Reforming A Levels

The Telegraph – A Levels Reform – Getting To Grips With Testing Times

The British Government wants to make A levels a better preparation for college (some would say that they couldn’t make them worse). In such circumstances, one of the biggest changes is the move away from half yearly small chunk testing, to a full test of the entire two year syllabus at the end of the two years (as was the case way back when I took my A levels. One thing clear to me is that this makes it even more important that in the years running up to A levels children are learning about and developing effective habits in managing their own time and handling study skills. The system should reward those who work steadily, continuously and effectively, not those who have mastered the worst habits of last-minutism.

It’s suggested that this will see the demise of AS levels. I don’t think it should. If students look at AS as a half A level, they can take a one year programme in some subjects that might not lend themselves to a two year course of study (like the AS in English language) Some students may be stretching too far to take four A levels, but would be comfortable with three and a half (3 A’s and an AS).

There are concerns raised about students who might waste the whole two years (at taxpayers’ expense) only to reveal that they haven’t been putting in any effort and that the time and money were wasted. I would assume that schools would still have an internal, in house examination at the end of the first year and this would flag up warning signs. Clearly enunciated policies prior to the start of A levels could make very clear what happens if students cannot perform or demonstrate that they’re progressing ad learning at that stage.

Reduced coursework and continuous assessment would be a sad loss, from a learning perspective, in my view. However, its lost we will probably have to see that as the price to be paid for the failure of the profession to police itself and the people who abused and mistreated internal assessment. The argument has been that assessors in schools mark their pupils too generously. I’m sure this could have been addressed with a system of random selection of post-marked student work and the awareness that if the marks granted deviate by more than a certain margin from those of the centralised assessors then there would be consequences for the school, the Head and the teachers concerned. The IBO has such a system and I believe it’s pretty effective.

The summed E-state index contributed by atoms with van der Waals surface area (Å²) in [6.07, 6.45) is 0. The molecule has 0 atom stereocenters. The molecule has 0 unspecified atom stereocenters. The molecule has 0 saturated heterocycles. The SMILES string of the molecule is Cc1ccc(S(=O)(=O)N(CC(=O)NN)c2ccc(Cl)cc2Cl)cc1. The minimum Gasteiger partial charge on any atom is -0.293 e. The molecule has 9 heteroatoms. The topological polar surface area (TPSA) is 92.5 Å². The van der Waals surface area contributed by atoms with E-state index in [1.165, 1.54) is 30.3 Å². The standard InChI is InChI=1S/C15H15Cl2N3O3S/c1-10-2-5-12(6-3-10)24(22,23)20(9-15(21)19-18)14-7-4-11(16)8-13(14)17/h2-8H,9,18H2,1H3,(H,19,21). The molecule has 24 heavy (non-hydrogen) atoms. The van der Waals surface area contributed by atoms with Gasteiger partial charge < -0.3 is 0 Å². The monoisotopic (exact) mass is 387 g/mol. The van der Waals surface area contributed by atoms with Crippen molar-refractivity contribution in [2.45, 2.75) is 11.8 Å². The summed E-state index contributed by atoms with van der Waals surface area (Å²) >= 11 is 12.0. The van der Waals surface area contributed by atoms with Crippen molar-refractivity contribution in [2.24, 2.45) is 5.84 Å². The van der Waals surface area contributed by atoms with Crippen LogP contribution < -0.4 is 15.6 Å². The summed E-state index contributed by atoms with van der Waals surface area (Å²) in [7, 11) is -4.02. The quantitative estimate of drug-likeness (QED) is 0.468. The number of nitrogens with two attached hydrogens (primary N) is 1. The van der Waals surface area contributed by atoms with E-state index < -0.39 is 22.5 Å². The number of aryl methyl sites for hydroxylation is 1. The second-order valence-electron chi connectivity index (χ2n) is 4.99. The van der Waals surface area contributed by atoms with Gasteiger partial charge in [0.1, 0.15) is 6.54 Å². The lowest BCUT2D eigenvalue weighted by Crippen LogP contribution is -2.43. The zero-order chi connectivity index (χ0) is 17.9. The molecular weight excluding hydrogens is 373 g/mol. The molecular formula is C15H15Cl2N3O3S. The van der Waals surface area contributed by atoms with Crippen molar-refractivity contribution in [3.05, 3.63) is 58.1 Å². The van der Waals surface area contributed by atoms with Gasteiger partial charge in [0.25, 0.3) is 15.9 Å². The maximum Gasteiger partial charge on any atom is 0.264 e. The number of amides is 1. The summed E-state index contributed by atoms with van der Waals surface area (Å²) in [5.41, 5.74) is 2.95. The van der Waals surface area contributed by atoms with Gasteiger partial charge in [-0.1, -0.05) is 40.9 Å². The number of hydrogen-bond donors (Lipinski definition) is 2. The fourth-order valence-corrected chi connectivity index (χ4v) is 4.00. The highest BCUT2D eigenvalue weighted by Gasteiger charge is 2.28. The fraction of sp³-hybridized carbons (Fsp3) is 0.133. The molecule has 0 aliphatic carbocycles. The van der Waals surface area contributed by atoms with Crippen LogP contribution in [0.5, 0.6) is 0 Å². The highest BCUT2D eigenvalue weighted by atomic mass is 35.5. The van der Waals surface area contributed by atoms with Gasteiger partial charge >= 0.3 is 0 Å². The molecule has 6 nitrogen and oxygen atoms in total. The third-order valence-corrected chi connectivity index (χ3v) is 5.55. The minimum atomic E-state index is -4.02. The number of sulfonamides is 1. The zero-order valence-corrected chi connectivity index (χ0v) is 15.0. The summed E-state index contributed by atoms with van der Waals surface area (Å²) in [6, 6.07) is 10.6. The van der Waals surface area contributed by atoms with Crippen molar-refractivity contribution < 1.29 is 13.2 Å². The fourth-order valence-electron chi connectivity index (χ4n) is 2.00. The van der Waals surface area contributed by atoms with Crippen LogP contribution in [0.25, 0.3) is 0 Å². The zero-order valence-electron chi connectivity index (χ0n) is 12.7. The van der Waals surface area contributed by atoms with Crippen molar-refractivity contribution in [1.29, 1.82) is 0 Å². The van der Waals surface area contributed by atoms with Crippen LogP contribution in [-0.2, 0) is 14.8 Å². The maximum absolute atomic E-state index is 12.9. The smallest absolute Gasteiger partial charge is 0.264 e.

The article also talks of the concerns about relying on predicted grades. Again, the IBO has very clear rules and all schools and Heads under that regime know that if their predicted grades deviate from the actual achieved to any great extent then there can be serious implications. Once you ensure accountability, then such a system can be made to work. The answer isn’t necessarily to throw out the entire system.

We should be making such decisions on the basis of what’s best for pupils, best for learning and best for preparing them effectively for the real world. There’s a cynical voice in my head that’s suggesting that whilst there are justifications given for the changes here, the biggest motivator could well have been cutting costs.

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